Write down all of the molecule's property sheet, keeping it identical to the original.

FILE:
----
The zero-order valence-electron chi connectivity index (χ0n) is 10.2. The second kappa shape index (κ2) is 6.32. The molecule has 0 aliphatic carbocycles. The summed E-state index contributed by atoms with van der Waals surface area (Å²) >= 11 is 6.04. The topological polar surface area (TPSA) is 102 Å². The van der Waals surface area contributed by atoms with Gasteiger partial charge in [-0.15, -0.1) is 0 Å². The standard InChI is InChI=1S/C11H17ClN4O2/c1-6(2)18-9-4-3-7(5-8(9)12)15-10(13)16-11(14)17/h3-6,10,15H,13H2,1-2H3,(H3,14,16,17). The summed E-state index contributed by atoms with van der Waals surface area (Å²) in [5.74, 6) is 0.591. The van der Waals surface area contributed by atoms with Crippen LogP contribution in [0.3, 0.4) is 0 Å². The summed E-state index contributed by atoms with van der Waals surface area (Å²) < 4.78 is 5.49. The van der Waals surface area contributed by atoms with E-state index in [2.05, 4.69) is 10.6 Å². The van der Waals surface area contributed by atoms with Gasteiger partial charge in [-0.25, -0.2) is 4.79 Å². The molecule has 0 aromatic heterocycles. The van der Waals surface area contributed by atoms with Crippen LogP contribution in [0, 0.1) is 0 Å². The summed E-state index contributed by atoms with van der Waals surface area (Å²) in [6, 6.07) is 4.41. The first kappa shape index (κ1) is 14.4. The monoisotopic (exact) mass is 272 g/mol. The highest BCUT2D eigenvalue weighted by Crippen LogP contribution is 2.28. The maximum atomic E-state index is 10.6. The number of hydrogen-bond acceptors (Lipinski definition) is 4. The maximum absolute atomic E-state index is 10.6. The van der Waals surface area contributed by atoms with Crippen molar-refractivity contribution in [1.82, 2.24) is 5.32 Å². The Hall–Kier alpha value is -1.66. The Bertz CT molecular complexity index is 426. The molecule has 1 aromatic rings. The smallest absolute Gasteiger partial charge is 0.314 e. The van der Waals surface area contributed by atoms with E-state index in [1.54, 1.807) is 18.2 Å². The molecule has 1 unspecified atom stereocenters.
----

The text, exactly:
The zero-order valence-electron chi connectivity index (χ0n) is 10.2. The second kappa shape index (κ2) is 6.32. The molecule has 0 aliphatic carbocycles. The summed E-state index contributed by atoms with van der Waals surface area (Å²) >= 11 is 6.04. The topological polar surface area (TPSA) is 102 Å². The van der Waals surface area contributed by atoms with Gasteiger partial charge in [-0.15, -0.1) is 0 Å². The standard InChI is InChI=1S/C11H17ClN4O2/c1-6(2)18-9-4-3-7(5-8(9)12)15-10(13)16-11(14)17/h3-6,10,15H,13H2,1-2H3,(H3,14,16,17). The summed E-state index contributed by atoms with van der Waals surface area (Å²) in [5.74, 6) is 0.591. The van der Waals surface area contributed by atoms with Crippen LogP contribution in [0.3, 0.4) is 0 Å². The summed E-state index contributed by atoms with van der Waals surface area (Å²) < 4.78 is 5.49. The van der Waals surface area contributed by atoms with E-state index in [2.05, 4.69) is 10.6 Å². The van der Waals surface area contributed by atoms with Gasteiger partial charge in [-0.25, -0.2) is 4.79 Å². The molecule has 0 aromatic heterocycles. The van der Waals surface area contributed by atoms with Crippen LogP contribution in [0, 0.1) is 0 Å². The summed E-state index contributed by atoms with van der Waals surface area (Å²) in [6, 6.07) is 4.41. The first kappa shape index (κ1) is 14.4. The monoisotopic (exact) mass is 272 g/mol. The highest BCUT2D eigenvalue weighted by Crippen LogP contribution is 2.28. The maximum atomic E-state index is 10.6. The number of hydrogen-bond acceptors (Lipinski definition) is 4. The maximum absolute atomic E-state index is 10.6. The van der Waals surface area contributed by atoms with Crippen molar-refractivity contribution in [1.82, 2.24) is 5.32 Å². The Hall–Kier alpha value is -1.66. The Bertz CT molecular complexity index is 426. The molecule has 1 aromatic rings. The smallest absolute Gasteiger partial charge is 0.314 e. The van der Waals surface area contributed by atoms with E-state index in [1.54, 1.807) is 18.2 Å². The molecule has 1 unspecified atom stereocenters.